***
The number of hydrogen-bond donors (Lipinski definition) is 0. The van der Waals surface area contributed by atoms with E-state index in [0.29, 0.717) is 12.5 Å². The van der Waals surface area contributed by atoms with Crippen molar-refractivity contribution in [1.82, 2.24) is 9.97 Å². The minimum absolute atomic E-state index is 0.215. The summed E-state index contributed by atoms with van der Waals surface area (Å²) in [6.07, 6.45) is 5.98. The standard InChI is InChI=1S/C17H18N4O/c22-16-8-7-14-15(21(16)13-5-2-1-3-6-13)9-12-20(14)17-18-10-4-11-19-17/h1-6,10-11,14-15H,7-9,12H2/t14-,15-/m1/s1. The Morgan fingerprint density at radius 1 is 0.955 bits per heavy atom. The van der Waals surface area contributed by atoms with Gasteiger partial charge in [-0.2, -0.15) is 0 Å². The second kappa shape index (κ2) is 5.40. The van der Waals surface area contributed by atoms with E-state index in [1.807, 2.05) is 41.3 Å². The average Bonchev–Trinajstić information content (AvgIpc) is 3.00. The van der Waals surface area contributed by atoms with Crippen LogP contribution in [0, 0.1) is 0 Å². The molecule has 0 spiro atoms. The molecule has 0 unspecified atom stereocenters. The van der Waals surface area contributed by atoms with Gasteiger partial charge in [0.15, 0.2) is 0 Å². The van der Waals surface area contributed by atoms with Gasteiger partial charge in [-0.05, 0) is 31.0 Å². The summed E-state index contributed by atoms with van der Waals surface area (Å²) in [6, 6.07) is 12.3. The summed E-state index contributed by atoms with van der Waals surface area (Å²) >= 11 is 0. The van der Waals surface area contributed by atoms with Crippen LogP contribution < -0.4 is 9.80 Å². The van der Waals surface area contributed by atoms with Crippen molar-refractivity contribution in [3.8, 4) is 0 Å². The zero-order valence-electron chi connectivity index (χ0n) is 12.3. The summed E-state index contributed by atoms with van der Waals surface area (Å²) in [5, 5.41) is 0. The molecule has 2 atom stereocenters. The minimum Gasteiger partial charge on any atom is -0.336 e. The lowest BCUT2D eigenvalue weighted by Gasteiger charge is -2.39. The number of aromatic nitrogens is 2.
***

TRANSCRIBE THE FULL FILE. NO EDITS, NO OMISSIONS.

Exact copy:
The number of hydrogen-bond donors (Lipinski definition) is 0. The van der Waals surface area contributed by atoms with E-state index in [0.29, 0.717) is 12.5 Å². The van der Waals surface area contributed by atoms with Crippen molar-refractivity contribution in [1.82, 2.24) is 9.97 Å². The minimum absolute atomic E-state index is 0.215. The summed E-state index contributed by atoms with van der Waals surface area (Å²) in [6.07, 6.45) is 5.98. The standard InChI is InChI=1S/C17H18N4O/c22-16-8-7-14-15(21(16)13-5-2-1-3-6-13)9-12-20(14)17-18-10-4-11-19-17/h1-6,10-11,14-15H,7-9,12H2/t14-,15-/m1/s1. The Morgan fingerprint density at radius 1 is 0.955 bits per heavy atom. The van der Waals surface area contributed by atoms with Gasteiger partial charge in [-0.2, -0.15) is 0 Å². The second kappa shape index (κ2) is 5.40. The van der Waals surface area contributed by atoms with E-state index in [1.807, 2.05) is 41.3 Å². The average Bonchev–Trinajstić information content (AvgIpc) is 3.00. The van der Waals surface area contributed by atoms with Crippen LogP contribution in [0, 0.1) is 0 Å². The molecule has 0 spiro atoms. The molecule has 0 unspecified atom stereocenters. The van der Waals surface area contributed by atoms with Gasteiger partial charge in [0.15, 0.2) is 0 Å². The van der Waals surface area contributed by atoms with Gasteiger partial charge in [-0.05, 0) is 31.0 Å². The summed E-state index contributed by atoms with van der Waals surface area (Å²) in [6, 6.07) is 12.3. The summed E-state index contributed by atoms with van der Waals surface area (Å²) >= 11 is 0. The van der Waals surface area contributed by atoms with Crippen LogP contribution < -0.4 is 9.80 Å². The van der Waals surface area contributed by atoms with Crippen molar-refractivity contribution in [3.8, 4) is 0 Å². The zero-order valence-electron chi connectivity index (χ0n) is 12.3. The summed E-state index contributed by atoms with van der Waals surface area (Å²) in [5, 5.41) is 0. The molecule has 2 atom stereocenters. The minimum Gasteiger partial charge on any atom is -0.336 e. The lowest BCUT2D eigenvalue weighted by Gasteiger charge is -2.39. The number of aromatic nitrogens is 2.